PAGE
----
Lau­rel Mills was an im­por­tant cen­ter for the Amer­i­can woolen in­dus­try in the late 19th cen­tury.

Ap­par­ently at that time, Rap­pa­han­nock County sup­ported a sub­stan­tial sheep pop­u­la­tion. To make use of the wool the sheep pro­duced, the Spill­man broth­ers founded and built a wa­ter-pow­ered brick mill on the Thorn­ton River at Lau­rel Mills.

The ru­ined walls of that mill still stand to­day, along with an old brick store next door and a scat­ter­ing of com­pany houses across the road.

Over­look­ing it all on the bluffs above the set­tle­ment stands the huge old man­sion built over a cen­tury ago by one of the Spill­mans. A mon­u­ment to sib­ling ri­valry, it was meant to com­pete in op­u­lence with the other brother’s Vic­to­rian show­place, now a ruin on a hill­top near View­town.

June 4, 1997

De­spite ef­forts by the Vir­ginia De­part­ment of Trans­porta­tion and lo­cal au­thor­i­ties, ac­ci­dent statis­tics for Route 729 in Rap­pa­han­nock and Culpeper coun­ties con­tinue to mount.

Bob Moore, res­i­dent en­gi­neer for VDOT in this district, was present at the Board of Su­per­vi­sors meet­ing Mon­day to hear res­i­dents’ com­plaints about the road. His de­part­ment will de­ter­mine if added sig­nage, chang­ing the road con­di­tions or other fac­tors will help to make the road safer.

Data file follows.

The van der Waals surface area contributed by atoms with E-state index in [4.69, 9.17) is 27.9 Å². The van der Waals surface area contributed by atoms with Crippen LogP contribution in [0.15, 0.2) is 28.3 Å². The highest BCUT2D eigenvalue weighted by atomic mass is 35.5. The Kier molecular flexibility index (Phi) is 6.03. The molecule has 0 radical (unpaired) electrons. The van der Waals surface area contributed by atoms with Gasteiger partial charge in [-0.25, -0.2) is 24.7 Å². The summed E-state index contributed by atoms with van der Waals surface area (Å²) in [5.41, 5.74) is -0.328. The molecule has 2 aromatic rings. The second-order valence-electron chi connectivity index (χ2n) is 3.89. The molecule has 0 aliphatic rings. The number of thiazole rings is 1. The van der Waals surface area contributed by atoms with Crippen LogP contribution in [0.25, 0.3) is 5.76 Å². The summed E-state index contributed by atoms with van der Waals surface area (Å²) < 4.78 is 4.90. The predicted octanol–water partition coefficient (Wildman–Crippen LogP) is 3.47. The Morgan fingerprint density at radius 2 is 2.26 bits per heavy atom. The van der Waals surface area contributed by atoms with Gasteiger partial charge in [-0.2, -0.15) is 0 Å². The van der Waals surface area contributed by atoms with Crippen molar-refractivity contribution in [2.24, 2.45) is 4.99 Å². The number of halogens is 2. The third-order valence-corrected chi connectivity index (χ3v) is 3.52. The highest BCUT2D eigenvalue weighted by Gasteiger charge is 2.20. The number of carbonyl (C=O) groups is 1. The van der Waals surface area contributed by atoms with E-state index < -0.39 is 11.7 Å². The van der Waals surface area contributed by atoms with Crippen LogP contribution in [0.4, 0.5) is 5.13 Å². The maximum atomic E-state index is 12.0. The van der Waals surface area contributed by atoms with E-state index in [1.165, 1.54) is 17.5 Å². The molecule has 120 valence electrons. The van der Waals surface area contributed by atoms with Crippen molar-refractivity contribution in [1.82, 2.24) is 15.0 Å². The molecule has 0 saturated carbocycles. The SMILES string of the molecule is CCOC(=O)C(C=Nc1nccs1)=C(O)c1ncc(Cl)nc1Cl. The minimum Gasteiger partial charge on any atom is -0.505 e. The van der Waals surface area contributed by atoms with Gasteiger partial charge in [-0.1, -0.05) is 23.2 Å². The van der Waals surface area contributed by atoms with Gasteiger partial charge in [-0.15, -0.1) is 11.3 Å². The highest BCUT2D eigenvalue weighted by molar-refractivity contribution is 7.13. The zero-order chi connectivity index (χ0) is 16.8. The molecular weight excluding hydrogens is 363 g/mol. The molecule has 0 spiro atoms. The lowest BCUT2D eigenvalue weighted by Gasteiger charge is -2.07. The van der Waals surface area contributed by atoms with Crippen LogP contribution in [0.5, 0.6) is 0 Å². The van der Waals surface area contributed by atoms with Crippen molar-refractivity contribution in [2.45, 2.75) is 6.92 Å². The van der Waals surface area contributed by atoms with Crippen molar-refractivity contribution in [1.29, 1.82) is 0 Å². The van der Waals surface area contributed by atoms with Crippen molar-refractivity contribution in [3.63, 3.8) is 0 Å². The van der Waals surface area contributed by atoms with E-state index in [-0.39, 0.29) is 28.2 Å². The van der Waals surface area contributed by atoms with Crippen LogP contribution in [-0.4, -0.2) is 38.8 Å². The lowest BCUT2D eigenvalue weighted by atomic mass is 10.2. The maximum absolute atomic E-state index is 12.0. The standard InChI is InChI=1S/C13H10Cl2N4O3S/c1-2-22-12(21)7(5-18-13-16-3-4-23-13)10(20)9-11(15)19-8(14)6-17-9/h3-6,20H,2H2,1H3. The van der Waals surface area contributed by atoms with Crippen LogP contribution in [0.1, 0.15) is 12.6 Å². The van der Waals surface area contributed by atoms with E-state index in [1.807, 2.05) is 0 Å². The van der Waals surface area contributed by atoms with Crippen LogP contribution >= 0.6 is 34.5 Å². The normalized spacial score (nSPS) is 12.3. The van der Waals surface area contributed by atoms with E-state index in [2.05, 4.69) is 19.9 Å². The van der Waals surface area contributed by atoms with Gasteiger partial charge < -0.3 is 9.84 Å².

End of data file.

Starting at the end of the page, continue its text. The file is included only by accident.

“For a num­ber of years we (VDOT and Rap­pa­han­nock citizens) have talked about changes to Route 729. The site of the most re­cent tragic ac­ci­dent is one of the places we go to look at what hap­pened in th­ese ac­ci­dents and see what can be done there to help travel through that area, par­tic­u­larly at night.” Mr. Moore said.

Mr. Moore said VDOT is now work­ing with the Vir­ginia State Po­lice to see if they also have sug­ges­tions for im­prov­ing con­di­tions on the road.

Bob White­head, Sous Chef at The Inn at Lit­tle Wash­ing­ton, re­cently joined 79 other chefs at the Chef ’s Best Din­ner held in Wash­ing­ton, D.C.

The din­ner was a fundraiser for Food and Friends, a Wash­ing­ton, D.C.-based AIDS ser­vice or­ga­ni­za­tion which de­liv­ers meals to home­bound peo­ple with HIV/AIDS in Wash­ing­ton, D.C., Mary­land and Vir­ginia and as far away as Fred­er­icks­burg.

This is the sec­ond year The Inn has helped with the fundraiser. Last year Mr. White­head did the din­ner along with Chef Pa­trick O'Connell and Sous Chef Jeff Waite.

Moody’s Train­ing and Rid­ing Cen­ter held its first horse show on May 24 at Old Mill Sta­bles in Woodville.

There was also an ex­cit­ing out­side course with fences the same height.

There were sev­eral first time show riders who did very well in each of the classes. Mag­gie Pearcy rode Brid­gett, owned and trained by Moody Ay­lor, and gave her an out­stand­ing ride in all the classes.

Other first-time show riders were Anne Pal­lie, Sara Adams and Doris Jones, all of whom did a fan­tas­tic job on their own horses.